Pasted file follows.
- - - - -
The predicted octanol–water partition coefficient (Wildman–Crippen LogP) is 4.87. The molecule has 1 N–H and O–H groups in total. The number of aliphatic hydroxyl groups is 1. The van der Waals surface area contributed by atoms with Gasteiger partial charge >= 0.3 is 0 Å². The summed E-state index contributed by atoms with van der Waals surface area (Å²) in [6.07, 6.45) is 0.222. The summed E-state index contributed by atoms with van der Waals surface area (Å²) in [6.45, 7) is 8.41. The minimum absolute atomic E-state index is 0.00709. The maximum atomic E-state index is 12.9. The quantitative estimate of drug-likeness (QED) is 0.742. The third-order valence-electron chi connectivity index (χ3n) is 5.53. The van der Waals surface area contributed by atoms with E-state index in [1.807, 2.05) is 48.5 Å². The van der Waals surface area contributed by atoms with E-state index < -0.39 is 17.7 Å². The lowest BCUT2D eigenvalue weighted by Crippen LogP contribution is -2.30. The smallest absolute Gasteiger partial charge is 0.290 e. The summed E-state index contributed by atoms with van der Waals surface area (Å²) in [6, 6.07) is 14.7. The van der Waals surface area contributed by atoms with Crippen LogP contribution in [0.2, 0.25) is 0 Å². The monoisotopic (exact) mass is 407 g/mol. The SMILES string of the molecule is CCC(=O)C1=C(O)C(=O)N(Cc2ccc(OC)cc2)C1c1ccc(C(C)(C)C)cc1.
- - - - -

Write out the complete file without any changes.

The predicted octanol–water partition coefficient (Wildman–Crippen LogP) is 4.87. The molecule has 1 N–H and O–H groups in total. The number of aliphatic hydroxyl groups is 1. The van der Waals surface area contributed by atoms with Gasteiger partial charge >= 0.3 is 0 Å². The summed E-state index contributed by atoms with van der Waals surface area (Å²) in [6.07, 6.45) is 0.222. The summed E-state index contributed by atoms with van der Waals surface area (Å²) in [6.45, 7) is 8.41. The minimum absolute atomic E-state index is 0.00709. The maximum atomic E-state index is 12.9. The quantitative estimate of drug-likeness (QED) is 0.742. The third-order valence-electron chi connectivity index (χ3n) is 5.53. The van der Waals surface area contributed by atoms with E-state index in [1.807, 2.05) is 48.5 Å². The van der Waals surface area contributed by atoms with E-state index < -0.39 is 17.7 Å². The lowest BCUT2D eigenvalue weighted by Crippen LogP contribution is -2.30. The smallest absolute Gasteiger partial charge is 0.290 e. The summed E-state index contributed by atoms with van der Waals surface area (Å²) in [6, 6.07) is 14.7. The van der Waals surface area contributed by atoms with Crippen LogP contribution in [0.2, 0.25) is 0 Å². The monoisotopic (exact) mass is 407 g/mol. The SMILES string of the molecule is CCC(=O)C1=C(O)C(=O)N(Cc2ccc(OC)cc2)C1c1ccc(C(C)(C)C)cc1.